Tag Archives: Taking risks

Pressed:  Good Morning Vietnam

23 May

Taking the Plunge:  What a wonderful world we have discovered nestled in by the South China Sea. Vietnam always captured my attention as fellow travellers assured me that it was the country to see filled with kind people, good food, cheap accommodations and a beautiful countryside. After considering options as a couple to get off of the North American grid, we started exploring volunteering and work options on a site called HelpX. Chris had learned that some people he had met at a hostle in Vancouver had travelled the world while working for free food and accommodations doing odd jobs in various organizations, and private enterprises. We took a look at SE Asia, and there were many places in Vietnam that jumped out.

We started doing the math. To live in Canada means to stay locked into a financial grid where we work hard to pay a lot to keep inside a lifestyle box. It is a nice box, but it is a box never-the-less. We work from morning to night to sustain a way of living. How much time have I spent working for, minding the paperwork of, and tending to the management of my home inside a culture where everyone is doing the same thing? At the end of the day, the savings are nominal, and unless I am frugal and vigilent with my finances, money just gets used up. It disappears. Therefore, we felt that if we could live leanly working for an organization that supports our room, board, Internet connections and cultural interactions, we would be able to manage. We could pick up extra work, and possibly save money in the end if we were motivated.  As well, we did other math.  As a couple, at most, while working we spend three hours a day together.  By working together abroad, we have far more time together.  This means that in one year, we can potentially increase our time together to be equivalent to three or four years of time of the average working couple.

After meeting with some people who have worked in some English as Second Language (ESL) learning centres in Vietnam, we realize that our English skills are pretty marketable. As well, a couple of these people have made it a lucrative experience. One fellow told us that he would never go back to England. “What would be the point,” he told us. He felt that he was making more in Vietnam for half of the stress. As well, an older fellow who had come from what he called the “US rat race”, explained that he would never go back either. It was just too nice to live in such a pleasant culture with fewer “issues and pressures”.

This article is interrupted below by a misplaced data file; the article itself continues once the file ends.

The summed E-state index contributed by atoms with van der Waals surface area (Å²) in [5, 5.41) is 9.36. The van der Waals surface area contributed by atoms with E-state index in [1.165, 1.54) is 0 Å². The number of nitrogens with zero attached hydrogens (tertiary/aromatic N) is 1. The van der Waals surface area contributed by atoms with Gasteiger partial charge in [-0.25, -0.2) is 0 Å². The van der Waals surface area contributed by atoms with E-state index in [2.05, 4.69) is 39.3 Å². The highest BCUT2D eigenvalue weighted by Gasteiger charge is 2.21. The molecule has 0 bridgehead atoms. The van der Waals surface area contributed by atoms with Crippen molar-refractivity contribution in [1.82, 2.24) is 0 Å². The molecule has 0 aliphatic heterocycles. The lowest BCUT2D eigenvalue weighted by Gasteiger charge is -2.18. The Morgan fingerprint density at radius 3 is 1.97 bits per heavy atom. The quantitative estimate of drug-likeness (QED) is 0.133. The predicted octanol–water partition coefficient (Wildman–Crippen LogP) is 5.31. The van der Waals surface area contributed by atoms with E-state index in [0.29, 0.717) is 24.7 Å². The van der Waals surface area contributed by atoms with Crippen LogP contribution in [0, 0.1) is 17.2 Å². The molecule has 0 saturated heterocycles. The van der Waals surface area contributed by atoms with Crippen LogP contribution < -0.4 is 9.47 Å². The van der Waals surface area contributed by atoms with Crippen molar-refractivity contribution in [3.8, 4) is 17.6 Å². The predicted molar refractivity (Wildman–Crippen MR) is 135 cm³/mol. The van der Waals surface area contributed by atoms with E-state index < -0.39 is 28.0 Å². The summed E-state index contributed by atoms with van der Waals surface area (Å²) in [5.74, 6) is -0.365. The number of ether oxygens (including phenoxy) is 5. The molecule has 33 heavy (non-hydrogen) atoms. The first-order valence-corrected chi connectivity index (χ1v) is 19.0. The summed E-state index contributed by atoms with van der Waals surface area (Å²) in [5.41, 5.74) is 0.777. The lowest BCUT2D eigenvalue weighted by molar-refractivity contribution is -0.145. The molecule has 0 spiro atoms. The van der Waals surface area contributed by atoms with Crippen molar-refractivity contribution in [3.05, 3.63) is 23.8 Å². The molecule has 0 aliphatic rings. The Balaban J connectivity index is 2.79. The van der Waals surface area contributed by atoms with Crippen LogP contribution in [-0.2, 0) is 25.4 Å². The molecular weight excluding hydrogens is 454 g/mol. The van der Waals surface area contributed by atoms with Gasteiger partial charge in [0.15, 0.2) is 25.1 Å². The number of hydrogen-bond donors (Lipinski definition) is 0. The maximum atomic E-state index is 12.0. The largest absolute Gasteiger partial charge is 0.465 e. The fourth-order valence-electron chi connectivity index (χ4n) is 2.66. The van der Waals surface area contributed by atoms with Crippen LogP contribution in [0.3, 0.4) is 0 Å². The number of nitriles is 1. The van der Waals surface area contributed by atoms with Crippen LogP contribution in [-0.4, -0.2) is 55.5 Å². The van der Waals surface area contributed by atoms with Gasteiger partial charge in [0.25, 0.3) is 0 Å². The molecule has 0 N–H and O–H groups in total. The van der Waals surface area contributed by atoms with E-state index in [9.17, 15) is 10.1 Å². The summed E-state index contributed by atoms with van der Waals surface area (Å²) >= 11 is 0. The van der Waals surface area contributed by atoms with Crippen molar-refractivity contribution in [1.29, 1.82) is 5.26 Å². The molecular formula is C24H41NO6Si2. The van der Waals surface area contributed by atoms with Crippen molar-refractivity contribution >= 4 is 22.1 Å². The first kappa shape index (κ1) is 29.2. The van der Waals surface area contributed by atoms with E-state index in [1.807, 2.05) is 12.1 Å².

Learning About Vietnam: Now visiting Vietnam, we can see the richness of the culture, and the very real opportunities that abound in a culture where this country that has really only been free of war since 1995. Vietnam wants to network and connect with other countries. The hotel manager in Hanoi talked about knowing that he is about 20 years behind where other countries are in terms of the hospitality industry. He wanted to hear our suggestions about how his hotel could improve. He knew that we had travelled in other countries, and as a result, might be able to give him insight into what foreigners wanted when coming to visit Vietnam. We were complimentary of the hotel that afforded us everything we needed, and gently reminded him that people from all over the world all have different expectations. Unfortunately, in my travels, I have learned that unless people are already happy, no one can ever truly assist in making them happy. They are quick to find fault, and make things difficult for hotel owners hosting them, especially in some undeveloped countries. (I notice some trends in the foreign travellers who seem to be the most disgruntled–but I won’t generalize at the risk or sounding judgmental.  This discontentment by my estimation is the following formula: “high expectations”=unhappiness).

What we are enjoying about Vietnam is only a small commentary on the North which is the focus of our visit so far.  Today we head further South to Hoi An, and I am certain that we will have many more experiences to write about.  Hanoi and Hai Phong have much to offer people who are interested in getting off the beaten track into the noisy cacophony of the scooter culture. The tastes of the real Vietnamese food are both exciting and disconcerting to a more conservative taste pallet such as my own. The food is as diverse as the families running each restaurant, whether in a little space with real tables, or on the street on tiny plastic chairs. I find the people to be both innocent and filled with raw enthusiasm for anything such as cherry blossoms shipped in from the country to experiencing music and technology; and as well, shrewd as they are able to find ways to rip off the unsuspecting tourist. Here are some interesting things that we are enjoying about our visit to Vietnam:

– People are very friendly, but English is not the universal language that we expect it to be here. We had to really try to speak Vietnamese and our language translation book came in handy many times. Google translate was a real God-send. It allowed me to communicate more complex information without as much difficulty.